Practical Approaches for Identifying and Fixing Issues by Tim Sutton, Concordia University
Most of us are in the business of helping people in organizations use computers to get their work done. Computers are nothing without the software they run, and so it follows that many of us are also in the business of managing desktop software at a significant scale.
“Managing” may mean simply providing access and documentation for users, but as it often also involves delivery, packaging, configuration and licensing, it’s often best if a systems admin (or team thereof) plans out and implements these details as well. We often rely on powerful, scalable software management tools (Munki and Jamf Pro being two popular examples) to enable us to efficiently deliver software to large populations of desktop computers, and to keep them up to date.
Unfortunately, it’s often non-trivial to deploy desktop software in an automated fashion and for it to actually function properly. Why is this? Isn’t this software widely used around the world, and easy enough for a layperson to install? Why are there issues when we install software using our management tools? Aren’t we supposed to be good at this?
Software vendors choose from several different possible avenues to install their software. These range anywhere from simply “copy an application bundle to the ‘Applications’ folder” to very thorough, proprietary implementations of installer frameworks which are used only by a handful of applications. Such proprietary installers often ignore capabilities of the native installer frameworks offered by the OS vendor (e.g. Apple, Microsoft) and as a result, our options for instrumenting the installation for our purposes are often at the mercy of the software vendor. Custom installer tools and apps also often betray the vendor’s opinions (or naivety) about what it means to install software or licenses on a multi-user OS.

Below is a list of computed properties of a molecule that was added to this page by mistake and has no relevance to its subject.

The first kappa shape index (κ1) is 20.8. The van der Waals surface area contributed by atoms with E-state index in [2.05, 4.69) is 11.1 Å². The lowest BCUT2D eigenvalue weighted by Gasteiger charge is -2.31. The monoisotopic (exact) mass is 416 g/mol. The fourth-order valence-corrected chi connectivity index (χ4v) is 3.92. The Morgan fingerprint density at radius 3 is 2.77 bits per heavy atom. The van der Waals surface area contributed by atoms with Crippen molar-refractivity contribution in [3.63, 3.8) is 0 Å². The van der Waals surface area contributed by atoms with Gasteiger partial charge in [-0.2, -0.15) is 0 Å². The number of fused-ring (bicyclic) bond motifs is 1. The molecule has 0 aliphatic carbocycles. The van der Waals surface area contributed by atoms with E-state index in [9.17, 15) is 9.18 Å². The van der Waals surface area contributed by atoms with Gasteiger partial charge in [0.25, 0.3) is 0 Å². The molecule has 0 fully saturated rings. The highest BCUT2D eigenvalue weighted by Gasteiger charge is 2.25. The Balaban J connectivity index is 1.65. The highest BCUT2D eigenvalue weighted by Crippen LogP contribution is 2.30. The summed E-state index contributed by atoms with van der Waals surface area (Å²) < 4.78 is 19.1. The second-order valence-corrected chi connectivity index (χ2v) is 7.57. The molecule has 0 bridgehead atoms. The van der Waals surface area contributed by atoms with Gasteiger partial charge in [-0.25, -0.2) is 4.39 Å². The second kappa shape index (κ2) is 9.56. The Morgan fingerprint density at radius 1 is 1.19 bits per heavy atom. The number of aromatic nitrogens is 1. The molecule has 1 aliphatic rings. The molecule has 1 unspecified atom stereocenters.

What does this all mean in practice? It means that often, when installing software using our management tools, we need to do some additional work to “fix” the installation (or the installer itself) so that it actually functions as desired. If we don’t, we often find installed software that suffers from one or more of the following ailments, wherein it:
- Is missing components and/or configuration, either crippling its functionality or causing it to not launch
- Prompts the user for admin credentials in order to “complete” some part of the installation, or to install software updates
- Is not properly licensed, either not launching or not fully functional (in the case of commercial software)
To figure out the appropriate remedy, we need to understand how different applications or frameworks store user preferences. We may need to monitor filesystem changes for clues as to why errors are occurring. We will certainly need to audit any scripts or binaries that vendors ship in their installers, which often make inappropriate assumptions, and understand why they are problematic.
My session at MacADUK 2017, “Advanced Mac Software Deployment and Configuration,” will focus on practical approaches for identifying and fixing the issues I’ve described here. With macOS, we have a wealth of tools readily available, and a panoply of terrible software installers with which to sharpen them. Hope to see you there!
About Tim Sutton
Tim Sutton is a Mac sysadmin and consultant based in Montreal, managing a fleet of Macs at Concordia University’s Faculty of Fine Arts. He’s an active member of the community surrounding open-source Mac admin tools, and thrilled to be attending MacADUK for the first time.
He can be found on Twitter and the MacAdmins Slack group as @tvsutton, and regularly posts his experiments on his blog.
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